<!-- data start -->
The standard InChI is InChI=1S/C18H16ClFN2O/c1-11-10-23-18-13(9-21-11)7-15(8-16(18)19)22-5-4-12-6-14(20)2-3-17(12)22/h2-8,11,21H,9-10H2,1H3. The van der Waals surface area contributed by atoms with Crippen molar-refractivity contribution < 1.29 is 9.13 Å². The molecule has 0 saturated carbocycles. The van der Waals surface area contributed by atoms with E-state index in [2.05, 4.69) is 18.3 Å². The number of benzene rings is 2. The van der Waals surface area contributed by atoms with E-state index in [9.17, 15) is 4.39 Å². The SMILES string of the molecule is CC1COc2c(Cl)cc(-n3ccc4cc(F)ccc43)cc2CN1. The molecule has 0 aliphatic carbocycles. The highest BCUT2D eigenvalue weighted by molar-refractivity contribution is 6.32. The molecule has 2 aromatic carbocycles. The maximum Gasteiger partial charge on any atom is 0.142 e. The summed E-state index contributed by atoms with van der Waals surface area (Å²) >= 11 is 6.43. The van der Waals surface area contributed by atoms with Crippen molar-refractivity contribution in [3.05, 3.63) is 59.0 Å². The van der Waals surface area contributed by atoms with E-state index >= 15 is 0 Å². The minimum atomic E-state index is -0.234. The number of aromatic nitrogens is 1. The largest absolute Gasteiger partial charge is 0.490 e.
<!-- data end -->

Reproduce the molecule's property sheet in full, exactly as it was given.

The standard InChI is InChI=1S/C18H16ClFN2O/c1-11-10-23-18-13(9-21-11)7-15(8-16(18)19)22-5-4-12-6-14(20)2-3-17(12)22/h2-8,11,21H,9-10H2,1H3. The van der Waals surface area contributed by atoms with Crippen molar-refractivity contribution < 1.29 is 9.13 Å². The molecule has 0 saturated carbocycles. The van der Waals surface area contributed by atoms with E-state index in [2.05, 4.69) is 18.3 Å². The number of benzene rings is 2. The van der Waals surface area contributed by atoms with E-state index in [9.17, 15) is 4.39 Å². The SMILES string of the molecule is CC1COc2c(Cl)cc(-n3ccc4cc(F)ccc43)cc2CN1. The molecule has 0 aliphatic carbocycles. The highest BCUT2D eigenvalue weighted by molar-refractivity contribution is 6.32. The molecule has 2 aromatic carbocycles. The maximum Gasteiger partial charge on any atom is 0.142 e. The summed E-state index contributed by atoms with van der Waals surface area (Å²) >= 11 is 6.43. The van der Waals surface area contributed by atoms with Crippen molar-refractivity contribution in [3.05, 3.63) is 59.0 Å². The van der Waals surface area contributed by atoms with E-state index >= 15 is 0 Å². The minimum atomic E-state index is -0.234. The number of aromatic nitrogens is 1. The largest absolute Gasteiger partial charge is 0.490 e.